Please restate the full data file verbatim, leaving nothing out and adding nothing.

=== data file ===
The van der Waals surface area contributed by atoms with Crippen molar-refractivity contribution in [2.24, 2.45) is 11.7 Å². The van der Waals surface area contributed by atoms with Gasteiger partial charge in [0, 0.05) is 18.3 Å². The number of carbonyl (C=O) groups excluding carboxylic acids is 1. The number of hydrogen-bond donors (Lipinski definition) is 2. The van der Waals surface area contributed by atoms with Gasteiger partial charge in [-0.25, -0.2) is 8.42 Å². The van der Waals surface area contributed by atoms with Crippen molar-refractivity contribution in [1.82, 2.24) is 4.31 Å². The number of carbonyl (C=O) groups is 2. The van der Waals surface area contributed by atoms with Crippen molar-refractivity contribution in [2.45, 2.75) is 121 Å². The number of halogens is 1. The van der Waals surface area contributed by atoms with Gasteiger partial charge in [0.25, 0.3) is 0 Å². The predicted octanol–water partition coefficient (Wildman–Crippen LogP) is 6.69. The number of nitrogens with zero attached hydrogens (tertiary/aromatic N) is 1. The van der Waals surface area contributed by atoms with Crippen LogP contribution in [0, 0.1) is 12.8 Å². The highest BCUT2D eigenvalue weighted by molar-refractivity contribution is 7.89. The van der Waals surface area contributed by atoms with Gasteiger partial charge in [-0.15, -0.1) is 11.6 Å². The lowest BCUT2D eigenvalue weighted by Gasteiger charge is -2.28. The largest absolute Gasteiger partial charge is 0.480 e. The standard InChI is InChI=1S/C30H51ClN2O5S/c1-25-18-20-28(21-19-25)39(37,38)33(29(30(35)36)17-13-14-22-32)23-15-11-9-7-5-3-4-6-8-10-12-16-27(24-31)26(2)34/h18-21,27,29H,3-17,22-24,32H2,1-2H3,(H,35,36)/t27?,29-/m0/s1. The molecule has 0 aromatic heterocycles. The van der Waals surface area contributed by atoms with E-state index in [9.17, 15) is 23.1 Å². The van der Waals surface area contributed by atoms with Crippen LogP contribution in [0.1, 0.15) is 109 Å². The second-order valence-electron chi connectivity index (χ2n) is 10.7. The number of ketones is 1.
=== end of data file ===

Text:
The van der Waals surface area contributed by atoms with Crippen molar-refractivity contribution in [2.24, 2.45) is 11.7 Å². The van der Waals surface area contributed by atoms with Gasteiger partial charge in [0, 0.05) is 18.3 Å². The number of carbonyl (C=O) groups excluding carboxylic acids is 1. The number of hydrogen-bond donors (Lipinski definition) is 2. The van der Waals surface area contributed by atoms with Gasteiger partial charge in [-0.25, -0.2) is 8.42 Å². The van der Waals surface area contributed by atoms with Crippen molar-refractivity contribution in [1.82, 2.24) is 4.31 Å². The number of carbonyl (C=O) groups is 2. The van der Waals surface area contributed by atoms with Crippen molar-refractivity contribution in [2.45, 2.75) is 121 Å². The number of halogens is 1. The van der Waals surface area contributed by atoms with Gasteiger partial charge in [0.25, 0.3) is 0 Å². The predicted octanol–water partition coefficient (Wildman–Crippen LogP) is 6.69. The number of nitrogens with zero attached hydrogens (tertiary/aromatic N) is 1. The van der Waals surface area contributed by atoms with Crippen LogP contribution in [0, 0.1) is 12.8 Å². The highest BCUT2D eigenvalue weighted by molar-refractivity contribution is 7.89. The van der Waals surface area contributed by atoms with Gasteiger partial charge in [-0.15, -0.1) is 11.6 Å². The lowest BCUT2D eigenvalue weighted by Gasteiger charge is -2.28. The largest absolute Gasteiger partial charge is 0.480 e. The standard InChI is InChI=1S/C30H51ClN2O5S/c1-25-18-20-28(21-19-25)39(37,38)33(29(30(35)36)17-13-14-22-32)23-15-11-9-7-5-3-4-6-8-10-12-16-27(24-31)26(2)34/h18-21,27,29H,3-17,22-24,32H2,1-2H3,(H,35,36)/t27?,29-/m0/s1. The molecule has 0 aromatic heterocycles. The van der Waals surface area contributed by atoms with E-state index in [9.17, 15) is 23.1 Å². The van der Waals surface area contributed by atoms with Crippen LogP contribution in [0.1, 0.15) is 109 Å². The second-order valence-electron chi connectivity index (χ2n) is 10.7. The number of ketones is 1.